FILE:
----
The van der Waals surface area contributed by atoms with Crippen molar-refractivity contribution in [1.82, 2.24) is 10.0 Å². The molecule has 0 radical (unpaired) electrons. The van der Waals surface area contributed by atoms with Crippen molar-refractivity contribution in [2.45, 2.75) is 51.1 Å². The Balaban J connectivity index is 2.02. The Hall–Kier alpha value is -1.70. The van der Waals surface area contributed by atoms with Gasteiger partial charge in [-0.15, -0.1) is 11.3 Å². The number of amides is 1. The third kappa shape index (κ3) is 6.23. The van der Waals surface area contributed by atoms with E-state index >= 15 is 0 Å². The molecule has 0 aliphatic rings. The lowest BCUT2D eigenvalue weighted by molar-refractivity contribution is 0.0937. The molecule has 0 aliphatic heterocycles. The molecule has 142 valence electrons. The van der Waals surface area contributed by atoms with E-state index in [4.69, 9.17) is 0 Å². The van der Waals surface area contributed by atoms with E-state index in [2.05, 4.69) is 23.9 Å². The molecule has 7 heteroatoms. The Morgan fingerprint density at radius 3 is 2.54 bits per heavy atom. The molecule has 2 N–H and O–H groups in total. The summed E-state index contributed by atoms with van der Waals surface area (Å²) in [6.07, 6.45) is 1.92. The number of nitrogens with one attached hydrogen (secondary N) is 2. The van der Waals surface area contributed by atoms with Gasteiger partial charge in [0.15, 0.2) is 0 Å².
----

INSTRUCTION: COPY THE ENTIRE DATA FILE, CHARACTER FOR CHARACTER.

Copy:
The van der Waals surface area contributed by atoms with Crippen molar-refractivity contribution in [1.82, 2.24) is 10.0 Å². The molecule has 0 radical (unpaired) electrons. The van der Waals surface area contributed by atoms with Crippen molar-refractivity contribution in [2.45, 2.75) is 51.1 Å². The Balaban J connectivity index is 2.02. The Hall–Kier alpha value is -1.70. The van der Waals surface area contributed by atoms with Gasteiger partial charge in [-0.15, -0.1) is 11.3 Å². The number of amides is 1. The third kappa shape index (κ3) is 6.23. The van der Waals surface area contributed by atoms with E-state index >= 15 is 0 Å². The molecule has 0 aliphatic rings. The lowest BCUT2D eigenvalue weighted by molar-refractivity contribution is 0.0937. The molecule has 0 aliphatic heterocycles. The molecule has 142 valence electrons. The van der Waals surface area contributed by atoms with E-state index in [4.69, 9.17) is 0 Å². The van der Waals surface area contributed by atoms with E-state index in [2.05, 4.69) is 23.9 Å². The molecule has 7 heteroatoms. The Morgan fingerprint density at radius 3 is 2.54 bits per heavy atom. The molecule has 2 N–H and O–H groups in total. The summed E-state index contributed by atoms with van der Waals surface area (Å²) in [6.07, 6.45) is 1.92. The number of nitrogens with one attached hydrogen (secondary N) is 2. The van der Waals surface area contributed by atoms with Gasteiger partial charge in [0.15, 0.2) is 0 Å².